The Cannon Chapel will soon have to find a new keeper of the cross.
When custodian Gerald Alford isn’t around, moving the Cannon Chapel’s 10-foot-tall cross takes two people or more. The staff almost exclusively reserves the task for Alford, who can do it on his own.
However, Alford won’t be the man on the job for much longer. He retires in January 2020 to become the full-time coach of an Athletic Amateur Union (AAU) basketball team, a position he currently only holds part-time. Outside of Cannon Chapel, Alford is the head coach for Georgia Ballers, an AAU basketball club that has placed over 300 student athletes in various colleges, including the University of Georgia and the Georgia Institute of Technology. I met Alford at the Chapel at 9:30 a.m. Feb. 8 to get a sense of his unique daily routine.
Prior to Emory, Alford attended University of Wisconsin-Milwaukee and ran his own private janitorial company. For the past eight years, Alford has served as the designated custodian for Cannon Chapel, and is often the only custodian serving the building. In addition to regularly moving the cross and cleaning the building, Alford also moves the 9-foot-tall, 80-pound menorah on the Jewish High Holy Days of Rosh Hashanah and Yom Kippur. He ensures that any event in the chapel is ready to go, and it’s his quest to make sure the task is done right.
Moving the cross is a tall order for two custodians, let alone one. But every Monday morning and Thursday night, Alford does it alone. The bronze cross stands about 10 feet tall and 3 feet wide, and Alford claims it weighs “easily 60 to 70 pounds.” I tried to lift it but struggled and failed, unable to balance it.
“It’s real top heavy,” said Alford of the cross. “You got to make sure it’s balanced.”
On Thursday evenings, the cross has to be taken down and stored, and on Monday mornings, the cross is put up in the center of the sanctuary. While Alford brushes off the difficulty of putting up the cross, it requires a keen sense of coordination in addition to pure strength. I noticed two hooks in the balcony of the sanctuary to hang the cross: if Alford misses either one, the cross could drop 20 feet and break.
“It would be a pretty easy way to lose your job,” said Alford, thinking of the possibility.
I stumbled upon Alford and another custodian, Sherell Copelin, on a Friday morning, slouched on chairs during a break in the sanctuary area of the Cannon Chapel. Alford stood up, and I could see how he could do what other custodians could not: he is a little over six feet tall , and muscular.
He showed me his Friday morning routine to set up for the Muslim Jummah prayer service: removing all chairs from the sanctuary and moving handcrafted screen dividers to separate the sexes. He showed me the ablution rooms used for members of the Muslim community, recalling scenes of Muslim students preparing for prayer, standing on top of sinks and washing their feet. A 2013 renovation of the building added the ablution rooms to help Muslim worshippers wash for prayer. For Alford, the renovation eased cleaning the bathrooms, as worshippers no longer stood on the sinks to wash their feet.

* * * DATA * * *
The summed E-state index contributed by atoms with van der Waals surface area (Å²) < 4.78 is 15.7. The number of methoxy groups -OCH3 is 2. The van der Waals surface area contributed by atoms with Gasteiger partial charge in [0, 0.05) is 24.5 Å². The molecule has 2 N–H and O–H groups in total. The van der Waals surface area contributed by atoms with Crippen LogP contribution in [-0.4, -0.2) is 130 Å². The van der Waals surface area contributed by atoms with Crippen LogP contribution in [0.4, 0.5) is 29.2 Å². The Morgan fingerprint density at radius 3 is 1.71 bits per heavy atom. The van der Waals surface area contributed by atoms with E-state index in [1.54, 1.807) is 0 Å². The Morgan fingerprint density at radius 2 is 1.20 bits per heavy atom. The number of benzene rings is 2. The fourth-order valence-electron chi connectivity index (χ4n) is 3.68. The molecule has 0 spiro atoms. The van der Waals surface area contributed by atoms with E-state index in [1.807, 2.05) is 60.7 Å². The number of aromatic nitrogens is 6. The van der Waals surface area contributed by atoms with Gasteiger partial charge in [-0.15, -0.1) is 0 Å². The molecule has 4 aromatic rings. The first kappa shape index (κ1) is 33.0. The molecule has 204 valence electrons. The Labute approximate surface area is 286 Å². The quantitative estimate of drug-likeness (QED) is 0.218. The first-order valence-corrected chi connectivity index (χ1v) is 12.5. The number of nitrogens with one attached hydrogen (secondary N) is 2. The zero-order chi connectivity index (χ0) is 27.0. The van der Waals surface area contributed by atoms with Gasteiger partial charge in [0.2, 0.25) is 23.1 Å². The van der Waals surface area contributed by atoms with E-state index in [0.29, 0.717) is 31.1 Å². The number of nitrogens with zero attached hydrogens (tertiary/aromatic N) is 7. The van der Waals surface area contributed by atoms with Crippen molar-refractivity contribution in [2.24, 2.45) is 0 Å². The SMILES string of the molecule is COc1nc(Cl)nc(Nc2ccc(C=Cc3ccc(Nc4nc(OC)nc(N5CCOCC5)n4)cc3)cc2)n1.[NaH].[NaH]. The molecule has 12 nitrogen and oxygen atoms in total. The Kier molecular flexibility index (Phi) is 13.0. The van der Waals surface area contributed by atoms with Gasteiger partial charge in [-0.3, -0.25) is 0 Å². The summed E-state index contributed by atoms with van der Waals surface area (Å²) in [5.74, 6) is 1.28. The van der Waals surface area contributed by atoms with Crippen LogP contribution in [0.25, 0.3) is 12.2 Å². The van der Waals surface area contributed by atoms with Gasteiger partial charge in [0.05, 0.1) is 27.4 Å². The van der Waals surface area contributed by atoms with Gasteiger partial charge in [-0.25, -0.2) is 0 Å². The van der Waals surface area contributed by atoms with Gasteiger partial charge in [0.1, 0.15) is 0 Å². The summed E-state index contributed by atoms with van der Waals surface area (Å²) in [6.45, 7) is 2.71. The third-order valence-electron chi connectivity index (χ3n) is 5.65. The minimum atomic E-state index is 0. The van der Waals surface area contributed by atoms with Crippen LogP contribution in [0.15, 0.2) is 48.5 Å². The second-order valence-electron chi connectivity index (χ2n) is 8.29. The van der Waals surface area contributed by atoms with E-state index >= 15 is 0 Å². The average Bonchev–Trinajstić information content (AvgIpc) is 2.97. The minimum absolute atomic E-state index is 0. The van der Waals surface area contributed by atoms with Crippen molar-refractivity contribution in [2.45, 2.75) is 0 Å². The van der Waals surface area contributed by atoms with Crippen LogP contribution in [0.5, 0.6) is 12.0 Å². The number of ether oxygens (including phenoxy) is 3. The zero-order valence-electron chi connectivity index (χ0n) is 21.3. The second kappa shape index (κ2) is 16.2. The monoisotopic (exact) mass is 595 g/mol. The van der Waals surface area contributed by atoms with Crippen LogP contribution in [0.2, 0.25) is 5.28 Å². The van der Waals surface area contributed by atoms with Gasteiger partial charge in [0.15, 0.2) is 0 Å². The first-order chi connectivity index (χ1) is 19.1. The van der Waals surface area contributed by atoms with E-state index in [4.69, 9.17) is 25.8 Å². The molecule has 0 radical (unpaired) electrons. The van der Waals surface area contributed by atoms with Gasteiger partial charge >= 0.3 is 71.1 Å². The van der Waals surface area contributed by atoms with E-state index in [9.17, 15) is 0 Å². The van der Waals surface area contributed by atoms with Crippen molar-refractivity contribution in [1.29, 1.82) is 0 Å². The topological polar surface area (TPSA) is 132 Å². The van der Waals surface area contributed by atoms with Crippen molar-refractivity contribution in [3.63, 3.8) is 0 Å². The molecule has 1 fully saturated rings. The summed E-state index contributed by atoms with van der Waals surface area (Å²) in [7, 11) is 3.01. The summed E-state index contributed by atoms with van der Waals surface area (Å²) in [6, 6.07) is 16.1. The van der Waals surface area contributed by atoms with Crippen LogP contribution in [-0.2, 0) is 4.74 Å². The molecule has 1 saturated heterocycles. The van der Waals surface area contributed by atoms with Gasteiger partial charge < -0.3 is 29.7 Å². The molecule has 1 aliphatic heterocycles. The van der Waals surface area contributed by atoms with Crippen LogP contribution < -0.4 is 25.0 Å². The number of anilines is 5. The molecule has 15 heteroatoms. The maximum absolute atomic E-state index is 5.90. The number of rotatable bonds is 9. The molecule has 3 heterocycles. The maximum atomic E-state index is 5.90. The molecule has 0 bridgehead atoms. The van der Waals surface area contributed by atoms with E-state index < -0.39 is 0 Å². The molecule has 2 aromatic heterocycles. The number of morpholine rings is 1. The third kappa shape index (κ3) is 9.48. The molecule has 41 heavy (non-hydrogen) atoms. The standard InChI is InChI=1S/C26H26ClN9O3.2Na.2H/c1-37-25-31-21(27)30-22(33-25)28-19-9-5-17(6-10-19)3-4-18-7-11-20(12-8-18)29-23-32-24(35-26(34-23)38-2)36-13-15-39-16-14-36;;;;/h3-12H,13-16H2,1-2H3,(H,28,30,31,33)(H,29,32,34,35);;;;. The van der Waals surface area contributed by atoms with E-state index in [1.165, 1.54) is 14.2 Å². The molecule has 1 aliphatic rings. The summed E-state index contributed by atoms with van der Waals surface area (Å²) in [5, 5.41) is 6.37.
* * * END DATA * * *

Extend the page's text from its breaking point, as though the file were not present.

For Coordinator of Site Operations at Cannon Chapel Sara McKlin, Alford is the go-to person whenever the sanctuary has an event requiring a special setup. Because of him, she encounters no conflict in setting up events for different faith groups.
“He really takes ownership of the building and the routines,” McKlin said. “He just does things really seamlessly without having to be reminded … and takes pride in having things right.”
I ran into Alford again later that afternoon when he was single-handedly moving, carrying and cleaning the folding tables prepared for a 100-person event. He politely brushed away a student who asked if he needed help.
“He’s always right there when you ask him to provide something, and he does good work,” Candler School of Theology Multimedia Specialist Stanley Taylor said. “He has a great attitude, and it’s always good to see him come in.”
Alford promptly arrives to work at 6 a.m. and leaves around 3 p.m. each day. Moving the heavy cross and menorah are as routine as his 37-minute commute. Alford says he vastly prefers his work at the chapel to his previous custodial positions at fraternity houses and residential dorms. He begrudgingly recalled cleaning two inches of Jello coating off the floor while the strong stench of vodka hung in the air of a fraternity house.
During his time at the chapel, Alford has amassed many fond memories, such as the time when he moved the menorah down for an event in 2018 and saw it completely covered in mold. He cleaned it without being asked, performing an extra favor for the chapel and even endangering himself to mold exposure.
“It wasn’t my job, but I spent two hours cleaning that thing,” Alford said. “It’s because I love working here.”
In July, the Cannon Chapel has trouble: Alford goes on vacation. In the summer, he travels with his athletes, hellbent on helping them acquire scholarships. For him, it’s a way of giving back to the community. But come next January, the Cannon Chapel will have to find a replacement for all the work Alford does although it is likely more than one replacement will be needed to take on the task.
“Gerald is one of the key people who brings life to the multi-sanctuary use in Cannon Chapel,”
founder of Emory’s Muslim Student Association Isam Vaid (93O, 95C, 99PH) said. “His smile captures the care, consideration and dedication that resonate with all who encounter him.”